Over four weeks or so, the team members designed and developed the RiseOn prototype along with their proposal and presentation. They remember being in a bustling meeting room on the day of competition, anxiously awaiting the outcome with the other teams.

“Douglas Blackwell announced the winners. He began by saying that the first-place prize was a technology solution that stood out to him,” Mehta recalled. “When we heard RiseOn, we were elated and relieved that our hard work had paid off! It was a great honor!”

Mehta, Ghattas, Mohamed and Abou-Ghali will use their $5,000 cash prize for professional development.

RiseOn helps users navigate health insurance options.

 

The SimulaHealth Team

- Nanditha Lakshmanan ’19, from Livingston, N.J., studying biology. Career pursuit: high school biology teacher

- Sushni Mukkamalla ’19, from Plainsboro, N.J., studying biology. Career pursuit: obstetrician/gynecologist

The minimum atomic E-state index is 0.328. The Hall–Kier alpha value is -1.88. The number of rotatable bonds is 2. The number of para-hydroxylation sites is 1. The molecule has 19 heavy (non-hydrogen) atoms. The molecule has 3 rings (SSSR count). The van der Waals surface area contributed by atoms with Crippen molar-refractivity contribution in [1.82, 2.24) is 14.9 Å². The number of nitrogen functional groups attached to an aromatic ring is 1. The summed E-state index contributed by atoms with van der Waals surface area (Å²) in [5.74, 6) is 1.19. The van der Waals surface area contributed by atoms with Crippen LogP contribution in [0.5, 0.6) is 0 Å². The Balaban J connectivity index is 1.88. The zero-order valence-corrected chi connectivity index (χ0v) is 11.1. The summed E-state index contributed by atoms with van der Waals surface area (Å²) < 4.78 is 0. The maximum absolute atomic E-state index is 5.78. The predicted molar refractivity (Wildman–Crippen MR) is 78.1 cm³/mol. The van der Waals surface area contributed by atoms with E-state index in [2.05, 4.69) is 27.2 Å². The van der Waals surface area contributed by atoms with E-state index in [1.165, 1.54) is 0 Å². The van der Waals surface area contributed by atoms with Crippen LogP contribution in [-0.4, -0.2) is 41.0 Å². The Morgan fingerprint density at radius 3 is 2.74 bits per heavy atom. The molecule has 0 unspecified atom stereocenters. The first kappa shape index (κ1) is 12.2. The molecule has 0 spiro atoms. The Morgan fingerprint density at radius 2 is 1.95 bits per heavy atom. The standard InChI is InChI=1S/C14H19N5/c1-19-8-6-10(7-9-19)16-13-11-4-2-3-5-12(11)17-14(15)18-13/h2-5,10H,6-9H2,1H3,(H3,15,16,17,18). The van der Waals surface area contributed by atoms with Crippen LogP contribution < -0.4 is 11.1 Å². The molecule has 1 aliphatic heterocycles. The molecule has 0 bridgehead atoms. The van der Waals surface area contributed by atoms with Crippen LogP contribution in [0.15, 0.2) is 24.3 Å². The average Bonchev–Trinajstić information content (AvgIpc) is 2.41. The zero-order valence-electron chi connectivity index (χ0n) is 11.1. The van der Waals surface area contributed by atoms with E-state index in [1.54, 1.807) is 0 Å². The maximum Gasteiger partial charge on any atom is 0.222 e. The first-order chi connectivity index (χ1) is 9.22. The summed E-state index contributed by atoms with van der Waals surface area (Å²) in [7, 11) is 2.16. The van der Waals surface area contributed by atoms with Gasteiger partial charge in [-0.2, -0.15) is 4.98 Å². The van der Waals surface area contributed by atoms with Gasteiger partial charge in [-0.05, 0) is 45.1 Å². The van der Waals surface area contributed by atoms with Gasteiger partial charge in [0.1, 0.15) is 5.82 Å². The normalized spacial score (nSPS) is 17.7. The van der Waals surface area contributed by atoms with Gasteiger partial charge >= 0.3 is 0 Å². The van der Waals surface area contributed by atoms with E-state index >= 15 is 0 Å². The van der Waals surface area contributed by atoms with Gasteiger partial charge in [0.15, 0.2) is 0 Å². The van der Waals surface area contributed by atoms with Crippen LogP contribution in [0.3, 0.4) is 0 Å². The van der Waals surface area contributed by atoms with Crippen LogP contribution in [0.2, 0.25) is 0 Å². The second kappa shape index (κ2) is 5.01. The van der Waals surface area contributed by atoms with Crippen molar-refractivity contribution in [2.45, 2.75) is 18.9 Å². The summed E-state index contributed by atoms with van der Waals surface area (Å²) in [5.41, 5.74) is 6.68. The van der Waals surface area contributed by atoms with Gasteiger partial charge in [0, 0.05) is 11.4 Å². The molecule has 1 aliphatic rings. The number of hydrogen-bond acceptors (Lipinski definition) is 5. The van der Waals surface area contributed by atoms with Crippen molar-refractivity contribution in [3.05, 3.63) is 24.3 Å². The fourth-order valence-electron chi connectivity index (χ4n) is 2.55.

- Anna Vallejo ’19, from Bergenfield, N.J., studying biology. Career pursuit: law school

The SimulaHealth team - (from left) Nanditha Lakshmanan, Sushni Mukkamalla and Anna Vallejo

It was the recent passing of a dear friend, also a Highlander, that prompted the three biology majors to compete in the Health Care Transformation Challenge.

“We didn’t know how much he struggled with his mental health,” said Vallejo of their pal. “All of this was really a tribute to him. … It’s so much more personal, because the main criteria they wanted us to focus on for this project was that millennials, people in my age group, are the least likely to seek help.”